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For spin $\frac{1}{2}$, the spin rotation operator $R_\alpha(\textbf{n})=\exp(-i\frac{\alpha}{2}\vec{\sigma}\cdot\textbf{n})$ has a simple form:


What about spin > $\frac{1}{2}$ ?

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I'm pretty sure the general form for the exponential would be too complicated. The first observation is that the spectrum of $-i\alpha\vec\sigma\cdot\bf n$ in a system with spin $s$ is $(-i\alpha(-s),-i\alpha(-s+1),\ldots,-i\alpha(s-1),-i\alpha s)$ and thus goniometric functions of arguments $\frac12\alpha$ through $s\alpha$ for half-integer spins, or $0$ (i.e., a constant term) through $s\alpha$ for whole spins would be present. – Vašek Potoček Oct 28 '12 at 22:32
For example, in the case $s = 1$ with the representation @Arnold Neumaier suggested, see…;. You can identify terms involving $\cos\theta$, $\sin\theta$ and constants in the matrix elements. The result gets even more complex for higher spins. – Vašek Potoček Oct 28 '12 at 22:37
The reason the exponential has so simple form in the case $s=\frac12$ is that $\frac\alpha2$ is the only frequency allowed by the analysis I posted above. It helps here that the powers of $\vec\sigma\cdot\bf n$ are always either identity or the original matrix. In higher dimensions, the set $\{S_x^k\}^n$ trajects a $2s+1$-dimensional space in a non-periodic fashion. Consider $S_z = \mathord{\rm diag}(-s,-s+1,\ldots,s-1,s)$. – Vašek Potoček Oct 28 '12 at 22:41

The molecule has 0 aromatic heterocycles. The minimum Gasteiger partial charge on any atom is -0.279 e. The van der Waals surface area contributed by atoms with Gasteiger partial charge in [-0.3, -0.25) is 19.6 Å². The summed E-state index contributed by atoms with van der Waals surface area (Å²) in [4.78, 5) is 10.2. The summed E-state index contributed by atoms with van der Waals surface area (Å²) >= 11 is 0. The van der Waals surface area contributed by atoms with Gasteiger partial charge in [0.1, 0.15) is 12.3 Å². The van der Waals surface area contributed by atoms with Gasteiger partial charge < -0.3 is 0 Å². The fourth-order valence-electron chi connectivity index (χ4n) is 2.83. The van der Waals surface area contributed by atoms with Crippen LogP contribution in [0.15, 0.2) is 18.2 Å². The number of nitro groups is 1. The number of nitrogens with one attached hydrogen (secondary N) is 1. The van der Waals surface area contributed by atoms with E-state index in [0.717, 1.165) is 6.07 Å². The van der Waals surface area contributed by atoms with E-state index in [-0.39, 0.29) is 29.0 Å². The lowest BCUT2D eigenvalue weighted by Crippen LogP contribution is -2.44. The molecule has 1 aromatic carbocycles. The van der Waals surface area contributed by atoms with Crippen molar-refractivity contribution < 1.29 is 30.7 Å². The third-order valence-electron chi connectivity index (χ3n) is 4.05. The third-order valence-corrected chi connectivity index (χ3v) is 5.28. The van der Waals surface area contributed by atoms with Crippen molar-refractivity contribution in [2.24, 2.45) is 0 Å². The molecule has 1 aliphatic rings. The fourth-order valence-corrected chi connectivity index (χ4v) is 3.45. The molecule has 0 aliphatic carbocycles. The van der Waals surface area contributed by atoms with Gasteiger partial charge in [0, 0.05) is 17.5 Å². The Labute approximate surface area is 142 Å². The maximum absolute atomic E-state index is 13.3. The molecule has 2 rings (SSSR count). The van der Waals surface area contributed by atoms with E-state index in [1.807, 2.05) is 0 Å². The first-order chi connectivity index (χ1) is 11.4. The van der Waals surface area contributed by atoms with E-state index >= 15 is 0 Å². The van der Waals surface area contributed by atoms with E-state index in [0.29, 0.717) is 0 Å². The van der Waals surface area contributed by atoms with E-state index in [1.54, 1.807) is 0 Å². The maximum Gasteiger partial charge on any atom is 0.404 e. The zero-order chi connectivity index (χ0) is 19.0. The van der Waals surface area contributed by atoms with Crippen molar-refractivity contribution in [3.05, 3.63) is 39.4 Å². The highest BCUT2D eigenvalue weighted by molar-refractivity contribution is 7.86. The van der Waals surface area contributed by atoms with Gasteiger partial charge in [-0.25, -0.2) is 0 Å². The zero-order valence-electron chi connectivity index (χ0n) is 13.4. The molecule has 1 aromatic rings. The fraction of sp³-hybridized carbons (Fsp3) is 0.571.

1 Answer 1

The same, except that the $\sigma_k$ are now not Pauli matrices but the generators of a su(2) representation of the desired spin. For example, the $3\times 3$ matrices $$ \sigma_\ell:=(2\epsilon_{jk\ell})_{j,k=1:3}$$ define the spin 1 representation on 3-vectors. [Maybe the factor 2 should take a different value.] The corresponding explicit formula comes from the Rodrigues formula $$e^{X(a)}=1+\frac{\sin|a|}{|a|}X(a)+\frac{1-\cos|a|}{|a|}X(a)^2,$$ where $X(a)$ is the matrix mapping a vector $b$ to $X(a)b=a \times b$.

For higher spin, the corresponding formula will depend on how you write the representation. Numerically, one would just diagonalize the matrix in the exponent; then computing the exponential is trivial. I don't know whether for general spin if there is any advantage in having an explicit formula.

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Well, the exponential form is the same, but the exponential won't be computed in the same easy formula, using just one $\cos$ and one $\sin$ of the half angle. That was justified by $-i\frac\alpha2\vec\sigma\cdot\bf n$ having just two pure imaginary eigenvalues of opposite sign. The generators in higher-dimensional representations will have an accordingly higher number of eigenvalues, e.g., an additional $0$ in the case you used for an example. – Vašek Potoček Oct 25 '12 at 22:30
Of course I am asking about the analogous formula for the expansion of the exponential in terms of cosines and sines not about the spin matrix ! – Tarek Oct 26 '12 at 9:16
One cannot guess from your question what you want unless you write it down clearly. Maybe you wish to update your question. – Arnold Neumaier Oct 27 '12 at 7:59

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